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Author Topic: Dry Tooling in NH  (Read 643 times)

amos

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Dry Tooling in NH
« on: April 27, 2006, 11:19:01 PM »

I'm looking for places I can go dry-tooling in NH. Are there any cliffs that are acceptable for dry-tooling and are not established rock climbing areas?

What are the acceptable ethics on this topic?

Thanks, Amos

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Admin Al

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Re: Dry Tooling in NH
« Reply #1 on: April 28, 2006, 08:59:35 AM »

amos,

I actually think that this is a very good question. as recently as last week I was thinking about where would be a good place to go to work on dry-tooling technique in the spring/summer/fall. I wouldn't want to get anyone up in arms, so it would have to be a place that most people don't visit. that said the rock would have to be pretty good, since it wouldn't have the ice to bond it together. of course you wouldn't want to do it on existing routes either, tho I've understood how that would matter all that much since climbs like Deidre get done in the winter & they have minimal ice on them. hmmm... maybe places like Cemetary Craig, Trollville and Barking Dog.

any thoughts folks?

--al
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Tomcat

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Re: Dry Tooling in NH
« Reply #2 on: April 28, 2006, 09:36:19 AM »

Roadcuts.
« Last Edit: April 28, 2006, 03:08:30 PM by Tomcat »
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brokesomeribs

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Re: Dry Tooling in NH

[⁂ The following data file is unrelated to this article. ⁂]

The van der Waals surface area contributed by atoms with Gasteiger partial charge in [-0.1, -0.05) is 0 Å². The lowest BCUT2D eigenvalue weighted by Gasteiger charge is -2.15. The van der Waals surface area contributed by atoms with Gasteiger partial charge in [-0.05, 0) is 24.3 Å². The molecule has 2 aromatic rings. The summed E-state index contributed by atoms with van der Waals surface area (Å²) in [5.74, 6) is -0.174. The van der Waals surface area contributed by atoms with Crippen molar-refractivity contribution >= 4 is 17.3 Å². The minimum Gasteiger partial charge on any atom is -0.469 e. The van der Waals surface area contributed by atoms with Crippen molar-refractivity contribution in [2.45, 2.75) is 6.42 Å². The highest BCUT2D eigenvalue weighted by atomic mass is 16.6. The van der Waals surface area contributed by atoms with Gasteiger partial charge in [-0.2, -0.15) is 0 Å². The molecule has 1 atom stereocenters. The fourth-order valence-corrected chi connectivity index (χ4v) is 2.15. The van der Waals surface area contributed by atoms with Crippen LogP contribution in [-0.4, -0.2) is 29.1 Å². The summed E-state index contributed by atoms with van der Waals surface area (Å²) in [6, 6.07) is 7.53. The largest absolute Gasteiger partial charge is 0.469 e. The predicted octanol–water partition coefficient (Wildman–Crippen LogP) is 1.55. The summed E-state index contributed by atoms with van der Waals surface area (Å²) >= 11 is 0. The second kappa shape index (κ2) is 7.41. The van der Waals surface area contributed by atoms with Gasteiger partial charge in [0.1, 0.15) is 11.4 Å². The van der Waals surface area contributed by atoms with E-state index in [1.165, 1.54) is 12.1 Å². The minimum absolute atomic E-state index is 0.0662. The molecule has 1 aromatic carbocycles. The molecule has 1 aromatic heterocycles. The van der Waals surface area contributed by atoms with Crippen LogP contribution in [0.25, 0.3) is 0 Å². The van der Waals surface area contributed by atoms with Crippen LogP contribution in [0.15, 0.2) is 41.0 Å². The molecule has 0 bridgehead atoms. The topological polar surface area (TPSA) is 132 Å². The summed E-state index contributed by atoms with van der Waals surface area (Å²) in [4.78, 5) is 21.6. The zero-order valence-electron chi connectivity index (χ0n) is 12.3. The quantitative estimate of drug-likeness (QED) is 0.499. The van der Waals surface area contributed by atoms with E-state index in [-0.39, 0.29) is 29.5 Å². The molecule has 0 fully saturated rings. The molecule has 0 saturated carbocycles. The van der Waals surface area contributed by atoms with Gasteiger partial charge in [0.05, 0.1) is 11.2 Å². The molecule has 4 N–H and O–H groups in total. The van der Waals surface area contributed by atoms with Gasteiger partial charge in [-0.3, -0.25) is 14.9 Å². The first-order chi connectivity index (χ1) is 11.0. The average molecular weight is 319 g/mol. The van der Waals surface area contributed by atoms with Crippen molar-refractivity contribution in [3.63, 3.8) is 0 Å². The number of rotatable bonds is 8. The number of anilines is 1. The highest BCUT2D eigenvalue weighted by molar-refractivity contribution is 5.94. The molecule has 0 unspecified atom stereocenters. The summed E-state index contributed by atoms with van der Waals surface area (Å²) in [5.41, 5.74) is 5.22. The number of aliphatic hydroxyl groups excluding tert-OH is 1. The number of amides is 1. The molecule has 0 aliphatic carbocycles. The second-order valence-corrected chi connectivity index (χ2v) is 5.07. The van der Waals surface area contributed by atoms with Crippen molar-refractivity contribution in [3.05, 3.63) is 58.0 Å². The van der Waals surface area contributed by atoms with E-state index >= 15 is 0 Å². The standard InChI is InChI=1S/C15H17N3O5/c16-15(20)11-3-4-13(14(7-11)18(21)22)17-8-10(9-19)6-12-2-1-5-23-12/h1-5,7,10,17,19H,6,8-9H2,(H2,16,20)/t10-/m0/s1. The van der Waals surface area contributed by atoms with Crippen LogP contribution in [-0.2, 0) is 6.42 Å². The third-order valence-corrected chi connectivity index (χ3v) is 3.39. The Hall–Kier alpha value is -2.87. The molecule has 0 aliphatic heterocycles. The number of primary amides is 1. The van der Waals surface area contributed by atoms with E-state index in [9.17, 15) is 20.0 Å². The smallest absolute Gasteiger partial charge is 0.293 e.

« Reply #3 on: November 18, 2013, 01:22:29 PM »

Any updates to this?  How about in VT? Smuggs?
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ELM

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Re: Dry Tooling in NH
« Reply #4 on: November 18, 2013, 05:48:28 PM »

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DGoguen

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Re: Dry Tooling in NH
« Reply #5 on: November 18, 2013, 06:15:29 PM »

Don't know how far south you are but there's an awesome little place in Keene.

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darwined

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Re: Dry Tooling in NH
« Reply #6 on: November 19, 2013, 06:56:58 AM »

The nubble
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neiceclimber

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Re: Dry Tooling in NH
« Reply #7 on: November 19, 2013, 08:11:48 AM »

As far as VT, I can't really see anyone taking up issue with dry tooling in the Bolton Quarry. You might find a non water filled quarry in the websterville/ Graniteville area. There are all sorts of rock escarpments along Champlain, some with old bolts most have difficult or trespassing access and most likely crap landings. Look for old train cuts around your house.

The trick with dry tool non winter play is to find something close to where you live. It's a great way to play in the rain, but pretty stupid thing to do when it's nice and sunny or cold. Also shit rock is still shit rock and not always best for tooling. You can put some serious pressure and energy into a very small tenuous hold and take some really shockingly hard and fast falls.
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krankonthis

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Re: Dry Tooling in NH
« Reply #8 on: November 20, 2013, 05:27:58 PM »

get ricks guide book that will point you in the right direction.
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